A Gonzo Futurish Manifesto
Opening the door to a futurist who seeks randomness, collapses linear thought, and ups their game.
Excerpts from Pickard, “A Gonzo Futurist Manifesto”, with edits and adjustments a decade on.
No sympathy for the devil; keep that in mind. Buy the ticket, take the ride… and if it occasionally gets a little heavier than what you had in mind, well… maybe chalk it up to forced consciousness expansion: Tune in, freak out, get beaten.
Thompson, Fear and Loathing in Las Vegas
Hunter Thompson’s vision is eccentric and flawed, replete with odd biases to both the political right and left, and hallucinogenic visions, as well as instances of blinding analytic insight, and descriptions that give a keen sense of time and place. For all its defects, the reader always knows what Thompson stands for, where he’s been, and what he sees.
Sefcovic, “Towards a Conception of ‘Gonzo’ Ethnography”
It is not necessarily incumbent on the gonzo ethnographer [... gonzo futurist] to enter a space where their presence might be frowned upon or actively resisted, but it is, gonzo-style, to provoke action as much as observe it (an altered state of consciousness might help in this regard, but it is not essential).
Roberts, “Spatial Bricolage: The Art of Poetically Making Do”
Subjected to uncertainty or sudden disruption, our grasp of causality collapses like an undercooked sponge cake. With brains wired for pattern recognition, in the absence of signal, we’ll (...) run over hot coals to derive meaning from noise.
The “post-normal” originates with British philosopher Jerry Ravetz and Argentinian mathematician Silvio Funtowicz. In their work on science policy and risk, the term “post-normal” is used to describe situations where “facts are uncertain, values in dispute, stakes high and decisions urgent” Ravetz, “What is post-normal science?”; see also Funtowicz, “A quick guide to post-normal science”. Does that sound familiar? In post-normal times, the world has both centrifugal and centripetal tendencies: transcendence and collapse; integration and fragmentation. History didn’t end with [Francis] Fukuyama. Collapse contains the fractal seeds of transcendence. Things come together as they fall apart. Ours is not the flat world of [New York Times columnist] Thomas Friedman Friedman's 2005 book, The World is Flat, portrayed the twenty-first century as an era of global convergence, with people and businesses competing openly on an increasingly level playing field, irrespective of location. but the unevenly-distributed future of William Gibson Specifically, his oft-cited aphorism: “The future is already here — it's just not evenly distributed.”. It has contours.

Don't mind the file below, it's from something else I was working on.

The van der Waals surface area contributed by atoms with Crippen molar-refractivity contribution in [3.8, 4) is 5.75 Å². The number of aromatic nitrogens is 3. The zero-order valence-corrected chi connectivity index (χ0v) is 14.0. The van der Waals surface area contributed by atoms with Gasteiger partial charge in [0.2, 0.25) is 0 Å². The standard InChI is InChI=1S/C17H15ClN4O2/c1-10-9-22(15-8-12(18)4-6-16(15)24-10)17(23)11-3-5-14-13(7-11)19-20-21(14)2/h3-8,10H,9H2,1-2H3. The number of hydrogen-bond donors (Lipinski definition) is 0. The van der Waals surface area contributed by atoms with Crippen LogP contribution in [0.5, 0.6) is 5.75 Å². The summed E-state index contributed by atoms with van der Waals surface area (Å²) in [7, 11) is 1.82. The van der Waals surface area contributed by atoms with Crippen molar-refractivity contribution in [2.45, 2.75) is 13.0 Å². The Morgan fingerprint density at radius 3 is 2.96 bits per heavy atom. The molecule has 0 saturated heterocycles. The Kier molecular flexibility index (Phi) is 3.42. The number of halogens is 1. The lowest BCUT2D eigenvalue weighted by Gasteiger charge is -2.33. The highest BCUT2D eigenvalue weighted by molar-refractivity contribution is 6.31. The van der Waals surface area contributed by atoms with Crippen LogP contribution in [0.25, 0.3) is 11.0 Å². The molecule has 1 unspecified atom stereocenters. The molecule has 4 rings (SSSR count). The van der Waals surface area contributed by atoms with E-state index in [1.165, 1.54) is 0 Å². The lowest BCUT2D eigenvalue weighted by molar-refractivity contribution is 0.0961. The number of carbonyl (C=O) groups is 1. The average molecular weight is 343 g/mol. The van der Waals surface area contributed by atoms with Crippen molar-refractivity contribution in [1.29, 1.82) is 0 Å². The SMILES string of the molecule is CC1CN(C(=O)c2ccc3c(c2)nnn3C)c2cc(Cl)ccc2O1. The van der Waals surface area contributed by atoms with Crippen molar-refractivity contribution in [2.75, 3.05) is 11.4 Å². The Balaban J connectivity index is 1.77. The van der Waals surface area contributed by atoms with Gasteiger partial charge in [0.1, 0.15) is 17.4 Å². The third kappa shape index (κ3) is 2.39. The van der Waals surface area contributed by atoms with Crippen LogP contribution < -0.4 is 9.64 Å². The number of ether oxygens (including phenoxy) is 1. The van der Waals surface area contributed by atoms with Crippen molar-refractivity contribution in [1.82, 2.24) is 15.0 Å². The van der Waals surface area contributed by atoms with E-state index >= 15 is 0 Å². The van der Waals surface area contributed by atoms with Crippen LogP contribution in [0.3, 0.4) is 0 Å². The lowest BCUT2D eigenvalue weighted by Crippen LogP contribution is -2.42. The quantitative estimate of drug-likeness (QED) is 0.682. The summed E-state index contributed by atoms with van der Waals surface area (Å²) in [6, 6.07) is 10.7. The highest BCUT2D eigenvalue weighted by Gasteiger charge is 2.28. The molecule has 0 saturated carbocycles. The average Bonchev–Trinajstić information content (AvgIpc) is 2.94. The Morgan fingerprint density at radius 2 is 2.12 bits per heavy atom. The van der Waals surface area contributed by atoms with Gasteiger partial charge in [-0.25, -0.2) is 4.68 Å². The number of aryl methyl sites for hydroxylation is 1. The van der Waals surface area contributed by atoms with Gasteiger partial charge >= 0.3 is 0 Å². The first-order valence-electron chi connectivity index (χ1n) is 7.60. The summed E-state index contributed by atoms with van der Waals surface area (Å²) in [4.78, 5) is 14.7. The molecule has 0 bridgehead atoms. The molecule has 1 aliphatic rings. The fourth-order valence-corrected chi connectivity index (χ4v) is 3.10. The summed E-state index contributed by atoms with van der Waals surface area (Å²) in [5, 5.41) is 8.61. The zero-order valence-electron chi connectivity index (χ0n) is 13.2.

[As for] future visions, what do we have left to work with? [Corporate] concept videos, Hollywood apocalypse, and the jetpack dreams of greying Baby Boomers. Meanwhile, trapped between economic apocalypse and transformations, we’re besieged by a world we barely understand.
Preprogrammed to avoid unnecessary risk, our mammalian brain tells us to dig in; to fortify; to consolidate our position. Drawing the curtains, we play dead, for fear of what we might lose. And it works for a time: the monsters don’t eat you but when you [return], they’re still there — a pair of bloodshot eyes glowing in the darkness. Despite the monsters, this is not the time for retrenchment. Far from it! Instead, post-normal times call for post-normal measures; they urge you to up your game.